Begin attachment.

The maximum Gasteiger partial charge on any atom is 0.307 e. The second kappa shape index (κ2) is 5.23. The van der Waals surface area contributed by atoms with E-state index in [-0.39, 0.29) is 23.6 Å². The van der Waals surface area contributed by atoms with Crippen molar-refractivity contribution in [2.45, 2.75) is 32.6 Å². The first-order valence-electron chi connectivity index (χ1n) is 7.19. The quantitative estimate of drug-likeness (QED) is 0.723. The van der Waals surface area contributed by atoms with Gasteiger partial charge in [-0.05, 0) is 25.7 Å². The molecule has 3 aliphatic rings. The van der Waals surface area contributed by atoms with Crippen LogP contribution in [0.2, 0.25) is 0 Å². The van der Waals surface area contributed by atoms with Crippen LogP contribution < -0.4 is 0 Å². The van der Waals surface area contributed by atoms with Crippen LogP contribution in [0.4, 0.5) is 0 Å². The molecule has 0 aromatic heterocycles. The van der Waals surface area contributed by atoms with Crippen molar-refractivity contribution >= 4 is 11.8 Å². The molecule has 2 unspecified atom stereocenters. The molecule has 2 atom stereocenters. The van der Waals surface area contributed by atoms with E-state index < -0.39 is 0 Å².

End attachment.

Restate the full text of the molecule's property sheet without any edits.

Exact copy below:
The maximum Gasteiger partial charge on any atom is 0.307 e. The second kappa shape index (κ2) is 5.23. The van der Waals surface area contributed by atoms with E-state index in [-0.39, 0.29) is 23.6 Å². The van der Waals surface area contributed by atoms with Crippen molar-refractivity contribution in [2.45, 2.75) is 32.6 Å². The first-order valence-electron chi connectivity index (χ1n) is 7.19. The quantitative estimate of drug-likeness (QED) is 0.723. The van der Waals surface area contributed by atoms with Gasteiger partial charge in [-0.05, 0) is 25.7 Å². The molecule has 3 aliphatic rings. The van der Waals surface area contributed by atoms with Crippen LogP contribution in [0.2, 0.25) is 0 Å². The van der Waals surface area contributed by atoms with Crippen LogP contribution < -0.4 is 0 Å². The van der Waals surface area contributed by atoms with Crippen LogP contribution in [0.4, 0.5) is 0 Å². The molecule has 0 aromatic heterocycles. The van der Waals surface area contributed by atoms with Crippen molar-refractivity contribution >= 4 is 11.8 Å². The molecule has 2 unspecified atom stereocenters. The molecule has 2 atom stereocenters. The van der Waals surface area contributed by atoms with E-state index < -0.39 is 0 Å².